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Bench Memos

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The Washington Post Is Unfair and Unbalanced



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Matt correctly observes that the Washington Post’s coverage of filibuster reform is “pretty fair and balanced” compared with the New York Times’ “sputtering.” But it’s setting the bar far too low to credit the Post for surpassing the standard of unfairness set by Pravda on the Hudson. I think the Post’s story today by Mike Allen and Jeffrey H. Birnbaum is a textbook case of media bias. The Post has basically adopted Democrat talking points. Consider:

1. The headline and the opening sentence use the inflammatory term “nuclear option”.
This term has no descriptive value. Something like “filibuster reform” would be a far more objective and informative term.

It’s unfortunately true, of course, that many on our side have adopted the “nuclear” lingo. Indeed, NRO’s home page today uses the phrase “Going nuclear” to call attention to this blog. That may excuse the Post’s usage. But it’s instructive to compare the Post’s far greater reluctance to use the term “partial-birth abortion,” even though that term was in the title of the bill passed by Congress, has considerable descriptive value, and was used daily by opponents of the legislation.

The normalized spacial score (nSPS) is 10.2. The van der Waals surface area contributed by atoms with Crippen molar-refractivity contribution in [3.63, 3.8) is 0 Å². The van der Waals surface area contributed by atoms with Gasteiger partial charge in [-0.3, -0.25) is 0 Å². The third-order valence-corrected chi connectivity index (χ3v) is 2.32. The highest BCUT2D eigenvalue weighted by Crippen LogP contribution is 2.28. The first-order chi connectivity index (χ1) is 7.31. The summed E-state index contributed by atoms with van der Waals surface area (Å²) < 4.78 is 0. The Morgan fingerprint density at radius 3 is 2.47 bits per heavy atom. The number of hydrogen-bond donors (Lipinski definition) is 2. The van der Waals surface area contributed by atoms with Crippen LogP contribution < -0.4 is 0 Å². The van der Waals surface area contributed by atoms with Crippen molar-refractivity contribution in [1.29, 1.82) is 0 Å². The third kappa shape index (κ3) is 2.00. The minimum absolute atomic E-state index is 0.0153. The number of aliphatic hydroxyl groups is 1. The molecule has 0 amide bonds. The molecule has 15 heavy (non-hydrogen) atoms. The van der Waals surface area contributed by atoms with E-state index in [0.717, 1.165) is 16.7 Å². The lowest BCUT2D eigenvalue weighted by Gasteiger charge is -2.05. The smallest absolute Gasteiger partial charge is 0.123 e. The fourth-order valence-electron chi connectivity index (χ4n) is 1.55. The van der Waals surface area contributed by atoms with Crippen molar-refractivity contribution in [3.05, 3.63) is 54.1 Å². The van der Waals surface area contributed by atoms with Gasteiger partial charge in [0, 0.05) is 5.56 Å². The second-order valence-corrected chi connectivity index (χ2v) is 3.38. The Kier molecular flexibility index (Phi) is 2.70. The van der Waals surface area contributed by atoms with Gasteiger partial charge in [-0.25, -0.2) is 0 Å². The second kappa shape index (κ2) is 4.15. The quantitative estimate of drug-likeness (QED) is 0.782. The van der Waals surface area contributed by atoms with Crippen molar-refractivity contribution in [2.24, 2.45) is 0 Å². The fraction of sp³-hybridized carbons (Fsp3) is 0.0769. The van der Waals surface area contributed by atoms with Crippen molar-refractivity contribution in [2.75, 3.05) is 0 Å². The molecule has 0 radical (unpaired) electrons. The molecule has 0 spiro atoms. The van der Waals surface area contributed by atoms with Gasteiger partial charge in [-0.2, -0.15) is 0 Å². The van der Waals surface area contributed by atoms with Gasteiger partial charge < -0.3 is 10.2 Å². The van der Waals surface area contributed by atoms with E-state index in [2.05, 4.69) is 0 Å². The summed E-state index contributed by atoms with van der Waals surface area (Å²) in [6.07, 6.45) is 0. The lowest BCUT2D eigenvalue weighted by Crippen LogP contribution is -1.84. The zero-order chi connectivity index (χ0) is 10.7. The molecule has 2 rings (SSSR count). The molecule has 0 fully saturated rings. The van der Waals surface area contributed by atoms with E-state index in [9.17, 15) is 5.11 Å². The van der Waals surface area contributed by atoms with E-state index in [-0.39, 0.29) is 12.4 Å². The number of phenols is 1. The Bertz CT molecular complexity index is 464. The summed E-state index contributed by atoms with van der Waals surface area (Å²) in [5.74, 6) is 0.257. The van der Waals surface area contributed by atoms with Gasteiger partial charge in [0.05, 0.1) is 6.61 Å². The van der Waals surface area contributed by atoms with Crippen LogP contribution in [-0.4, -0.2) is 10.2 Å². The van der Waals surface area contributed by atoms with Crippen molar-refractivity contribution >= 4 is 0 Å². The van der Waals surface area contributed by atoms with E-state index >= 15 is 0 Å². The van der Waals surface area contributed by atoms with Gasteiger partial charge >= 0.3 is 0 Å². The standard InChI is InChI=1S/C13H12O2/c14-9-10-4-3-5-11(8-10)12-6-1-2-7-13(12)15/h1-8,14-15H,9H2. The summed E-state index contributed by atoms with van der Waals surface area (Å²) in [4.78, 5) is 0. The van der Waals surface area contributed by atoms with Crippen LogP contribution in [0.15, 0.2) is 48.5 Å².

2. “If Frist and the GOP majority prevail, a long tradition of filibustering will be narrowed.”
Poppycock. As Charles Krauthammer explained in the Post last week, “One of the great traditions, customs, and unwritten rules of the Senate is that you do not filibuster judicial nominees.”

3. “Republicans believe they have figured out how to use the chamber’s rules” to effect filibuster reform.
Oh, those wily Republicans. It is not until 16 paragraphs latter that the reader learns that the Republicans would be merely following a path previously trodden by Democrats.

4. Priscilla Owen, President Bush’s nominee to the Fifth Circuit, is “an abortion opponent.”
What underlies this characterization? Evidently the mere fact that Justice Owen construed the judicial-bypass provisions of the Texas parental-notification statute, and the Texas Supreme Court’s role in reviewing trial court findings of fact, somewhat more narrowly than some of her colleagues.



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